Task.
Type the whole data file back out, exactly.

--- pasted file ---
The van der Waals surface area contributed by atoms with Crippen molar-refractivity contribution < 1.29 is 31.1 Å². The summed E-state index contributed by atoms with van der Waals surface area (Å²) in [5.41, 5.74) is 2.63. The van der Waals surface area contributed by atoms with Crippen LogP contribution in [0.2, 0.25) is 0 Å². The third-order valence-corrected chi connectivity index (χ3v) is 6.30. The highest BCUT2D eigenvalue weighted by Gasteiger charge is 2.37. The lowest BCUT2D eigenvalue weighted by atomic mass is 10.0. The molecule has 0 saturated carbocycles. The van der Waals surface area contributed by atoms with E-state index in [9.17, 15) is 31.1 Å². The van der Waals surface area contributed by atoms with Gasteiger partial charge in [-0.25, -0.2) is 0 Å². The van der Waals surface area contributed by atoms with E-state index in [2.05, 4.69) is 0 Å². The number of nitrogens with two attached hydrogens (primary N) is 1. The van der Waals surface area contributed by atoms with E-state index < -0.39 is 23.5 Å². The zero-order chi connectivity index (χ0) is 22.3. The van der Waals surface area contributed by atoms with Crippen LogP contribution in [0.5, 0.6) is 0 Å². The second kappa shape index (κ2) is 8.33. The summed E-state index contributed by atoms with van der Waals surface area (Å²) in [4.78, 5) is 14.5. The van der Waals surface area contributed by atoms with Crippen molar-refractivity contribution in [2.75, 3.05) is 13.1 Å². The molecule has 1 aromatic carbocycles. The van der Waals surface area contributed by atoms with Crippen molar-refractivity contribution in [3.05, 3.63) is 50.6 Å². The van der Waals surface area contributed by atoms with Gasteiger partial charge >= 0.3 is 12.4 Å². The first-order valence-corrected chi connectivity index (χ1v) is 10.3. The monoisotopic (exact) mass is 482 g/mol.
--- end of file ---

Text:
The van der Waals surface area contributed by atoms with Crippen molar-refractivity contribution < 1.29 is 31.1 Å². The summed E-state index contributed by atoms with van der Waals surface area (Å²) in [5.41, 5.74) is 2.63. The van der Waals surface area contributed by atoms with Crippen LogP contribution in [0.2, 0.25) is 0 Å². The third-order valence-corrected chi connectivity index (χ3v) is 6.30. The highest BCUT2D eigenvalue weighted by Gasteiger charge is 2.37. The lowest BCUT2D eigenvalue weighted by atomic mass is 10.0. The molecule has 0 saturated carbocycles. The van der Waals surface area contributed by atoms with E-state index in [9.17, 15) is 31.1 Å². The van der Waals surface area contributed by atoms with Gasteiger partial charge in [-0.25, -0.2) is 0 Å². The van der Waals surface area contributed by atoms with E-state index in [2.05, 4.69) is 0 Å². The number of nitrogens with two attached hydrogens (primary N) is 1. The van der Waals surface area contributed by atoms with E-state index < -0.39 is 23.5 Å². The zero-order chi connectivity index (χ0) is 22.3. The van der Waals surface area contributed by atoms with Crippen LogP contribution in [0.5, 0.6) is 0 Å². The second kappa shape index (κ2) is 8.33. The summed E-state index contributed by atoms with van der Waals surface area (Å²) in [4.78, 5) is 14.5. The van der Waals surface area contributed by atoms with Crippen molar-refractivity contribution in [2.75, 3.05) is 13.1 Å². The molecule has 1 aromatic carbocycles. The van der Waals surface area contributed by atoms with Crippen molar-refractivity contribution in [3.05, 3.63) is 50.6 Å². The van der Waals surface area contributed by atoms with Gasteiger partial charge >= 0.3 is 12.4 Å². The first-order valence-corrected chi connectivity index (χ1v) is 10.3. The monoisotopic (exact) mass is 482 g/mol.